CGA & GPS Young Scholars Colloquium on Asia and the World

Venue: Room 1505, 1555 Century Avenue, NYU Shanghai
Date: March 8 to March 9, 2018

• Overview

This two-day event brings together dissertation and postdoctoral fellows researching and teaching at NYU Shanghai, whose work examines and expands the ever-changing intellectual boundaries of academic scholarship on China, Asia and the broader world.  Inaugurating this first annual colloquium, Gordon Mathews (Professor of Anthropology, Chinese University of Hong Kong) will deliver a special keynote address as part of the NYUSH lecture series “Cultural and Social Worlds of Global Cities.” The research of these young scholars represents some of the newest and most dynamic directions in the fields of anthropology, art history, history, literature, and film studies.

• Keynote Address

“The World in Guangzhou: Africans and Other Foreigners in South China’s Global Marketplace”, by Professor Gordon Mathews (The Chinese University of Hong Kong).

Date: March 8, Thursday

Time: 17:30 – 19:00

Only decades ago, the population of Guangzhou was almost wholly Chinese. Today, it is a global city, a place where people from around the world go to make new lives, find themselves, or further their careers. A large number of these migrants are small-scale traders from Africa who deal in Chinese goods—often knockoffs or copies—to send back to their home countries. In this talk, Professor Gordon Mathews explores how Guangzhou became a center of “low-end globalization.”  He will consider how the informal economy of low-end globalization can take place between two groups—Chinese and sub-Saharan Africans—that do not share a common language, culture, or religion. He will also examine the role of religion among these traders:  for some of them, particularly Christians, evangelizing China is their deepest priority, more important to them than trade. Finally, he will consider what happens when Africans move beyond their status as temporary residents and begin to put down roots and establish families – will we ever see a Chinese Barack Obama?

• Schedule

March 8, Thursday

10:00-10:15  Opening Remarks
Maria Montoya (Dean of Arts and Sciences, NYUSH)

10:15-12:00  Panel 1 –  Curatorial Responsibility: A Dialogue across Film, Literature & History

Chair: Duane Corpis (Associate Professor, NYUSH)

10:15-10:35: Fareed Ben-Youssef (GPS Fellow):  “Curatorial Responsibility in Film”

10:35-10:55: Jeong Min Kim (GPS Fellow):  “Curatorial Responsibility in History”

10:55-11:15: Adrian Thieret (GPS Fellow):  “Curatorial Responsibility in Literature” 

11:15-12:00: Discussion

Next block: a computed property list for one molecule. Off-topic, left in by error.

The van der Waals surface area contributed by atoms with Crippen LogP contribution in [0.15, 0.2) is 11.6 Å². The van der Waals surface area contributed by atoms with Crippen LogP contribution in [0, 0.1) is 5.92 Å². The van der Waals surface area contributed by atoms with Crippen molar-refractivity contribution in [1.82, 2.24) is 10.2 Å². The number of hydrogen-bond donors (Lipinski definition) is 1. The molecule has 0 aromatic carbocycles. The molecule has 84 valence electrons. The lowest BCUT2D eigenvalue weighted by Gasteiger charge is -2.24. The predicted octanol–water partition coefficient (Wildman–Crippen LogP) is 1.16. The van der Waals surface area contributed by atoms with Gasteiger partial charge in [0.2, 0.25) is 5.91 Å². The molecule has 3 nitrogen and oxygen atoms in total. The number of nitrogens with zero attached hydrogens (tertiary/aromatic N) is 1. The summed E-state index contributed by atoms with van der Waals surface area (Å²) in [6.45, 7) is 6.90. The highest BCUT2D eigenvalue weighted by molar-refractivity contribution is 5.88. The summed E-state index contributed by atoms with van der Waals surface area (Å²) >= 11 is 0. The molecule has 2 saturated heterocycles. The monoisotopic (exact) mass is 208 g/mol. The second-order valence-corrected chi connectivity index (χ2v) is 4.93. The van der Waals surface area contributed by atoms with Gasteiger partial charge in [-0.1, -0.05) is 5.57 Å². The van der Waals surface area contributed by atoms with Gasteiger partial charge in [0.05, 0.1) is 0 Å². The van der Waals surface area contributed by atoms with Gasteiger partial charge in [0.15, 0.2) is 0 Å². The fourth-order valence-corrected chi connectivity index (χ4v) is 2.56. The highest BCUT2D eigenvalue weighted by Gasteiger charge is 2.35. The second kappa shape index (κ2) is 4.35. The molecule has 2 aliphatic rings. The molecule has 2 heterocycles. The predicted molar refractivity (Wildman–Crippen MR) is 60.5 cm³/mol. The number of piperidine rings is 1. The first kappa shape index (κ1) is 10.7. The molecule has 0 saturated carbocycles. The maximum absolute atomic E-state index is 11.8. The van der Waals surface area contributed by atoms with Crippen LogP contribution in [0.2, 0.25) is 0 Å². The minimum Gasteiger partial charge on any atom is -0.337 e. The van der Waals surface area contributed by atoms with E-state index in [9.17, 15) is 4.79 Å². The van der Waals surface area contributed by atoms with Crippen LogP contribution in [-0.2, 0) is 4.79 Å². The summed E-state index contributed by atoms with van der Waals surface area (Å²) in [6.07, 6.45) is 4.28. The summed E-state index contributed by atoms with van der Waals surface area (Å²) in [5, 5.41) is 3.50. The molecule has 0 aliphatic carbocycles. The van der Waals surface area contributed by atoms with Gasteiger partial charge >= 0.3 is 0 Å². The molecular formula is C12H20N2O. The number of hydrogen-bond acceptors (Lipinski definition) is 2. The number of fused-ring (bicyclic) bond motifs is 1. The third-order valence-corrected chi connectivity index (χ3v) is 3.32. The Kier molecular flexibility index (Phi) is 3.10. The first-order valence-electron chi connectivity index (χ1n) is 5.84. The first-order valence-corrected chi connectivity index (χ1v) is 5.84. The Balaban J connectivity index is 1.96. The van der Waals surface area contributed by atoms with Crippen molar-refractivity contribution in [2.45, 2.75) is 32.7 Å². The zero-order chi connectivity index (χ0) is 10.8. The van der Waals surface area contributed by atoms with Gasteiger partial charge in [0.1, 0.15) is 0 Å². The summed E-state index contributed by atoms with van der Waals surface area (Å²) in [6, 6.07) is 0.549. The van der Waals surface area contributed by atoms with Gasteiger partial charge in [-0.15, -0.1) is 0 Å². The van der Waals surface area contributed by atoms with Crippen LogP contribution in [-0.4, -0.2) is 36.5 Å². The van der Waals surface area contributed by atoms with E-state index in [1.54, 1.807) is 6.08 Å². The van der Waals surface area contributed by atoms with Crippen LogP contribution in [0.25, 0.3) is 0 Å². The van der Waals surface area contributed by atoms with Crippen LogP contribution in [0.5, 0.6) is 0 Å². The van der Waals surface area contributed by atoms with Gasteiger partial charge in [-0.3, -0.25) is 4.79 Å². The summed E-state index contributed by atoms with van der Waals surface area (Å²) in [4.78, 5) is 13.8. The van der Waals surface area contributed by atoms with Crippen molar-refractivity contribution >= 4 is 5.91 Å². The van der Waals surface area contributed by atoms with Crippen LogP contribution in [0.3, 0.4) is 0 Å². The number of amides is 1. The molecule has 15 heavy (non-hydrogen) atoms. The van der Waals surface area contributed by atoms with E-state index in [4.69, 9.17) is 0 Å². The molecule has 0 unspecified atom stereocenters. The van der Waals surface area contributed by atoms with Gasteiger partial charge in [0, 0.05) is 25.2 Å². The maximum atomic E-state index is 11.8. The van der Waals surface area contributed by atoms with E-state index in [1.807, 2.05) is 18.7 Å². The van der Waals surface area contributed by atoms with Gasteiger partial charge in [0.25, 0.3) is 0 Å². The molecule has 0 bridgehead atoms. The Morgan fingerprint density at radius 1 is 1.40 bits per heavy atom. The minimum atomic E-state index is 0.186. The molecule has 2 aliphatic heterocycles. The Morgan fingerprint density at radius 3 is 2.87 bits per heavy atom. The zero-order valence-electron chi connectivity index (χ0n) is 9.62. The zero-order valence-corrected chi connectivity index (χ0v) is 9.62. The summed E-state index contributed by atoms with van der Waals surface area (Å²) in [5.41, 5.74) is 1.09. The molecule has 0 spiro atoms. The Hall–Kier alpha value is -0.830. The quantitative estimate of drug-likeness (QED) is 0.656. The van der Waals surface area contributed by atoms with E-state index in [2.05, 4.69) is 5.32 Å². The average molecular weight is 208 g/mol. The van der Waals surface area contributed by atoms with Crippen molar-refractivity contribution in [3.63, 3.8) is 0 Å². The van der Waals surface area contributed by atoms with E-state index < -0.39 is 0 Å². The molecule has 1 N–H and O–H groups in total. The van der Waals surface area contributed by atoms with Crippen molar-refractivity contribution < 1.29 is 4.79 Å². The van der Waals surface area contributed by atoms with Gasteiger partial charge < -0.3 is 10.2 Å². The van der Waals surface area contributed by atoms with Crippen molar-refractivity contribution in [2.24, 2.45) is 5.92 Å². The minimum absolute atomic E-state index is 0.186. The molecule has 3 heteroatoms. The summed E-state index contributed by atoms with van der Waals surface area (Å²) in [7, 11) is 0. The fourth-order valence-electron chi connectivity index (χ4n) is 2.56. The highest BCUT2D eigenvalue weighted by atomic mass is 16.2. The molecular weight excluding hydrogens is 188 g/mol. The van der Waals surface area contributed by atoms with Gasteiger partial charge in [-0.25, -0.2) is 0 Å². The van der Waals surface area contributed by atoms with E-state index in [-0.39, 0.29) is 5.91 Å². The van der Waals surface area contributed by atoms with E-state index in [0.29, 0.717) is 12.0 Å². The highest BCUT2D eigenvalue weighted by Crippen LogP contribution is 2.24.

12:00-1:30 Lunch for Speakers and Guests


1:30-3:15  Panel 2 – Understanding Economics and Politics through Ritual and Dispute

Chair: Nilanjan Das (Assistant Professor, NYUSH)

1:30-1:50: Cheryl Schmitz (GPS Fellow):  “Translation, Labor, and Witchcraft at a Chinese Company in Angola”

1:50-2:10: Saskia Abrahms-Kavunenko (GPS Fellow): “Calling Money:  Mongolian Prosperity Rituals in Buddhist Temples”

2:10-2:30 Dannah Dennis (GPS Fellow):  “Claiming ‘Gorkha’:  Intimacy and Nationalism Online” 

2:30-3:15: Discussion


3:15-3:30  Tea/Coffee


5:30-7:00  Keynote Address:  “The World in Guangzhou:  Africans and Other Foreigners in South China’s Global Marketplace”

Gordon Mathews (Professor of Anthropology, Chinese University of Hong Kong)


March 9, Friday

9:00-10:10  Panel 3 – Commodities, Values, and Ethics:  Reconfiguring Trade in Global China

Chair: Alan Crawford (Postdoctoral Fellow, Jiaotong University)

9:00-9:20: Kunbing Xiao (CGA-ARC Postdoctoral Fellow): “Social Values and Geo-Political Considerations of Pu’er Tea in a Chinese Borderland”

9:20-9:40: Ka-Kin Cheuk (CGA Postdoctoral Fellow):  “Mapping ‘Environmental Ethics’ in the Emerging China-Netherlands Flower Trade Nexus”

9:40-10:10: Discussion


10:10-10:30:  Tea/Coffee


10:30-12:15  Panel 4 – The Validity and Limitations of Diasporas

Chair: Shirin Edwin (Associate Professor, NYUSH)

10:30-10:50: Asligul Berktay (GPS Fellow):  “Back and Forth between Brazil and the Slave Coast:  The Diasporic Lives of Nineteenth-Century Agudás” 

10:50-11:10: Dada Docot (GPS Fellow): “Balo-balo:  Rehearsing Faith, Migrants’ Homecoming, and Kinship with the Sacred”

11:10-11:30: Rebecca Ehrenwirth (GPS Fellow): “Against Diaspora!The Meaning of Being Sinophone”

11:30-12:15: Discussion


12:15-1:30  Lunch for Speakers and Guests


1:30-2:40 Panel 5 – Art in Movement

Chair: Teng Lu (Assistant Professor, NYUSH)

1:30-1:50: Di Luo (CGA Postdoctoral Fellow): “The Asokan Stupa: From Reliquary to Pagoda”

1:50-2:10: Hui Fang (NYUSH Graduate Dissertation Fellow):  “Transregional Nanjing: A New Art Ecology in Fifteenth Century China”

2:10-2:40: Discussion


2:40-3:00:  Closing Remarks

Duane Corpis (Associate Professor and Co-Director of GPS, NYUSH) and Tansen Sen (Professor and Director of CGA, NYUSH)


• Sponsors

The colloquium and keynote address are generously sponsored by the NYUSH Office of the Provost, the Center for Global Asia (CGA), Global Perspectives on Society (GPS), and the Office of External and Academic Events.



Location & Details

To our visitors:
• RSVP may be required for this event. Please check event details
• Visitors will need to present a photo ID at the entrance
• There is no public parking on campus
• Entrance only through the South Lobby (1555 Century Avenue) 
• Taxi card 
• Metro: Century Avenue Station, Metro Lines 2/4/6/9 Exit 6 in location B 
• Bus: Century Avenue at Pudian Road, Bus Lines 169/987

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